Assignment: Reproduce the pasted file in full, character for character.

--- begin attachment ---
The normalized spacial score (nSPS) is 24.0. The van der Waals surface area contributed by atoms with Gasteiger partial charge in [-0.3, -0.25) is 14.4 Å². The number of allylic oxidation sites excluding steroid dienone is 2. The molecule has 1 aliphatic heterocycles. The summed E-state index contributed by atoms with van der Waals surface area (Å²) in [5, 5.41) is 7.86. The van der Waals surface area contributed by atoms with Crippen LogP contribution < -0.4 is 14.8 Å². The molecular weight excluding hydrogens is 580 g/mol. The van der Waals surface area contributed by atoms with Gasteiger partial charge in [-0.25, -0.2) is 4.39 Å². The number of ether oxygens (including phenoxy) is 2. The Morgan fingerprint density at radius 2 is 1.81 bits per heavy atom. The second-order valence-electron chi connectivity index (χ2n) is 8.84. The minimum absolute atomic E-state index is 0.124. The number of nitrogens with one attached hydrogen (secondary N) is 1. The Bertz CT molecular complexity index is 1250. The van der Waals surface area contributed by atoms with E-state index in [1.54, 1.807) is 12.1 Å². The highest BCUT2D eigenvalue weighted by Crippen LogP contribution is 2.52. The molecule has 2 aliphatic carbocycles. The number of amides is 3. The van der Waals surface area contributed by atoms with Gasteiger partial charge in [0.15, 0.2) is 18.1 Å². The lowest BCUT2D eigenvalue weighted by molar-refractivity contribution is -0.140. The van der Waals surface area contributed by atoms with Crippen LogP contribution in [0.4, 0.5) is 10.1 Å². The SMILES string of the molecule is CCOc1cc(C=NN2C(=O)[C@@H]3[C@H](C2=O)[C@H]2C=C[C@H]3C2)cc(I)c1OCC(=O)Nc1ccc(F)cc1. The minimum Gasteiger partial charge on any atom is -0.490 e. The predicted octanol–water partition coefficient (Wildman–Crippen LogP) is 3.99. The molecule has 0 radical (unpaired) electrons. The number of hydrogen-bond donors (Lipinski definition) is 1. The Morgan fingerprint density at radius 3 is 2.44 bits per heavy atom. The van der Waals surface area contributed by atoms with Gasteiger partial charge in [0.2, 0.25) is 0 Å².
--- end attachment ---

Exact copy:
The normalized spacial score (nSPS) is 24.0. The van der Waals surface area contributed by atoms with Gasteiger partial charge in [-0.3, -0.25) is 14.4 Å². The number of allylic oxidation sites excluding steroid dienone is 2. The molecule has 1 aliphatic heterocycles. The summed E-state index contributed by atoms with van der Waals surface area (Å²) in [5, 5.41) is 7.86. The van der Waals surface area contributed by atoms with Crippen LogP contribution < -0.4 is 14.8 Å². The molecular weight excluding hydrogens is 580 g/mol. The van der Waals surface area contributed by atoms with Gasteiger partial charge in [-0.25, -0.2) is 4.39 Å². The number of ether oxygens (including phenoxy) is 2. The Morgan fingerprint density at radius 2 is 1.81 bits per heavy atom. The second-order valence-electron chi connectivity index (χ2n) is 8.84. The minimum absolute atomic E-state index is 0.124. The number of nitrogens with one attached hydrogen (secondary N) is 1. The Bertz CT molecular complexity index is 1250. The van der Waals surface area contributed by atoms with E-state index in [1.54, 1.807) is 12.1 Å². The highest BCUT2D eigenvalue weighted by Crippen LogP contribution is 2.52. The molecule has 2 aliphatic carbocycles. The number of amides is 3. The van der Waals surface area contributed by atoms with Gasteiger partial charge in [0.15, 0.2) is 18.1 Å². The lowest BCUT2D eigenvalue weighted by molar-refractivity contribution is -0.140. The van der Waals surface area contributed by atoms with Crippen LogP contribution in [0.4, 0.5) is 10.1 Å². The SMILES string of the molecule is CCOc1cc(C=NN2C(=O)[C@@H]3[C@H](C2=O)[C@H]2C=C[C@H]3C2)cc(I)c1OCC(=O)Nc1ccc(F)cc1. The minimum Gasteiger partial charge on any atom is -0.490 e. The predicted octanol–water partition coefficient (Wildman–Crippen LogP) is 3.99. The molecule has 0 radical (unpaired) electrons. The number of hydrogen-bond donors (Lipinski definition) is 1. The Morgan fingerprint density at radius 3 is 2.44 bits per heavy atom. The van der Waals surface area contributed by atoms with Gasteiger partial charge in [0.2, 0.25) is 0 Å².